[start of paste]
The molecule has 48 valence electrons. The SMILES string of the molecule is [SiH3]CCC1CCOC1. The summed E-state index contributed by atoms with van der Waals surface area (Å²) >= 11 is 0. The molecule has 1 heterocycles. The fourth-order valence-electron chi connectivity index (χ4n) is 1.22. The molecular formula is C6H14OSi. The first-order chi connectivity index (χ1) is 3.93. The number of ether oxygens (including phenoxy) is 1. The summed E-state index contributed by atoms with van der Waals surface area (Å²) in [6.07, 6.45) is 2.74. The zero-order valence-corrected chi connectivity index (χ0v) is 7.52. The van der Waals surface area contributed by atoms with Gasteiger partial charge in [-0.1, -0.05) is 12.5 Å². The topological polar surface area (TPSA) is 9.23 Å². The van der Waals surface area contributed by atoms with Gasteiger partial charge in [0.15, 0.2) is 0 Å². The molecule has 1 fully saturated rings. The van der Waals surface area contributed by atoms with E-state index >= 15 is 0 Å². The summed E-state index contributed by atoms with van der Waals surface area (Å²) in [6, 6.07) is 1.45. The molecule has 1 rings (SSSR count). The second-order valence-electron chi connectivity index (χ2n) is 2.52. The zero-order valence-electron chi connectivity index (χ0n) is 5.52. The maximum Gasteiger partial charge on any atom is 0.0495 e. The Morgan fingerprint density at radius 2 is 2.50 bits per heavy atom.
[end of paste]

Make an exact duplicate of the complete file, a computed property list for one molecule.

The molecule has 48 valence electrons. The SMILES string of the molecule is [SiH3]CCC1CCOC1. The summed E-state index contributed by atoms with van der Waals surface area (Å²) >= 11 is 0. The molecule has 1 heterocycles. The fourth-order valence-electron chi connectivity index (χ4n) is 1.22. The molecular formula is C6H14OSi. The first-order chi connectivity index (χ1) is 3.93. The number of ether oxygens (including phenoxy) is 1. The summed E-state index contributed by atoms with van der Waals surface area (Å²) in [6.07, 6.45) is 2.74. The zero-order valence-corrected chi connectivity index (χ0v) is 7.52. The van der Waals surface area contributed by atoms with Gasteiger partial charge in [-0.1, -0.05) is 12.5 Å². The topological polar surface area (TPSA) is 9.23 Å². The van der Waals surface area contributed by atoms with Gasteiger partial charge in [0.15, 0.2) is 0 Å². The molecule has 1 fully saturated rings. The van der Waals surface area contributed by atoms with E-state index >= 15 is 0 Å². The summed E-state index contributed by atoms with van der Waals surface area (Å²) in [6, 6.07) is 1.45. The molecule has 1 rings (SSSR count). The second-order valence-electron chi connectivity index (χ2n) is 2.52. The zero-order valence-electron chi connectivity index (χ0n) is 5.52. The maximum Gasteiger partial charge on any atom is 0.0495 e. The Morgan fingerprint density at radius 2 is 2.50 bits per heavy atom.